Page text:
An automobile lies crushed under the third story of this apartment building in the Marina District, California, from the Loma Prieta earthquake in 1989.
Misguided interpretations of the ancient Mayan calendar have led to rumors of the world ending tomorrow, Friday, Dec. 21. Some doomsayers believe a rogue planet will crash into Earth, or that a solar storm will spell total destruction. Others think the planets and the sun will align to cause cataclysmic tidal effects, or that the North and South Poles will suddenly and catastrophically trade places.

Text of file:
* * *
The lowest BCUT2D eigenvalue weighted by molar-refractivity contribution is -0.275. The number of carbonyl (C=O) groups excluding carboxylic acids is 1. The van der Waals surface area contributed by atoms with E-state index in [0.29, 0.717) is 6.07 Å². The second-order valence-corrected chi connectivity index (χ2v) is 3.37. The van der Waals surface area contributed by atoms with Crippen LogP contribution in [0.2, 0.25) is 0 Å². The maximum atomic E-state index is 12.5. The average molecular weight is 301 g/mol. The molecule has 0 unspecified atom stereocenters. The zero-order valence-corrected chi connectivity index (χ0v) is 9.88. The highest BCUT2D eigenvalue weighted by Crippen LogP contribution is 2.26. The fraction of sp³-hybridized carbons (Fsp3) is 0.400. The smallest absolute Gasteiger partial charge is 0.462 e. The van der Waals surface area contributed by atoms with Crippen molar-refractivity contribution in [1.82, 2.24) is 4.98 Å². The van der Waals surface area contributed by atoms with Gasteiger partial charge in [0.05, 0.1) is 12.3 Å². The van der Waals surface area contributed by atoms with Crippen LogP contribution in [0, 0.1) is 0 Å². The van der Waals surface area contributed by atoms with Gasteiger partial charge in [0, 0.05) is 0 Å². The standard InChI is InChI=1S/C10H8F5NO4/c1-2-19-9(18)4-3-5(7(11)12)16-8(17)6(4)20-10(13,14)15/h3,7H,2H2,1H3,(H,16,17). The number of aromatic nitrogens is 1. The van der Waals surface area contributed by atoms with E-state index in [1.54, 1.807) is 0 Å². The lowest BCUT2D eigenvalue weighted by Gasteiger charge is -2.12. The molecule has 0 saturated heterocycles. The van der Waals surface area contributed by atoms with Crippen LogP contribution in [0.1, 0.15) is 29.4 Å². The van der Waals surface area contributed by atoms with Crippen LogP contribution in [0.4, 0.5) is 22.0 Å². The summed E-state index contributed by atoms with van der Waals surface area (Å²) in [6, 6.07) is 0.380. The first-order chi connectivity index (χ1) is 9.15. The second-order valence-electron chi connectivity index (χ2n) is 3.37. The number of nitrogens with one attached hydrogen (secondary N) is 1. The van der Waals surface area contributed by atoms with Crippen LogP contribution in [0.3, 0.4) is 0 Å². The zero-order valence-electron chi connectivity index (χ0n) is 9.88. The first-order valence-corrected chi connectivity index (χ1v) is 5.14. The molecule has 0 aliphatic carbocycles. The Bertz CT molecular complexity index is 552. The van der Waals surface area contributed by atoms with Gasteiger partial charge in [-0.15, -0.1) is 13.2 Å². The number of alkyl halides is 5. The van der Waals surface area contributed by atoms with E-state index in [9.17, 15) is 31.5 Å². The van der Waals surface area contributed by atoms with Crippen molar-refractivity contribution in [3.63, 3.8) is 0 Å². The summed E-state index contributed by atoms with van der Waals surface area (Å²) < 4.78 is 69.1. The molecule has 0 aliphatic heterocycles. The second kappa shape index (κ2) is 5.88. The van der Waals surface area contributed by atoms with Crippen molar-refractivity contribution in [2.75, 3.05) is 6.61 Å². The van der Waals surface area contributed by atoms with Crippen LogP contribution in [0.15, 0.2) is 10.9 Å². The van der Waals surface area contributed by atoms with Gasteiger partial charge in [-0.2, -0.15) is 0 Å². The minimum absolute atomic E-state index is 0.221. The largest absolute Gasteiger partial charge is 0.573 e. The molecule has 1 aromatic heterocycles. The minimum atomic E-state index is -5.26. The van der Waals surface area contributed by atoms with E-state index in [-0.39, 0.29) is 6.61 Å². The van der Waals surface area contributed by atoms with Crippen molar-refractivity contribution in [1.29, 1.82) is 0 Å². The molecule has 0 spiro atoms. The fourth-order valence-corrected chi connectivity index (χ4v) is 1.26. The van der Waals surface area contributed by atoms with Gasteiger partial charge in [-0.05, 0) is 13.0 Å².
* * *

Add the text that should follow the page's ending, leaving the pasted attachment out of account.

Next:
These scenarios have been exhaustively debunked by scientists. In fact, NASA has already issued a press release dated Dec. 22 and titled "Why the World Didn't End Yesterday." The U.S. Geological Survey (USGS), meanwhile, has its own message: Flimsy apocalyptic forecasts aside, the Earth still has a fearsome capacity to generate natural disasters on any day of any year.
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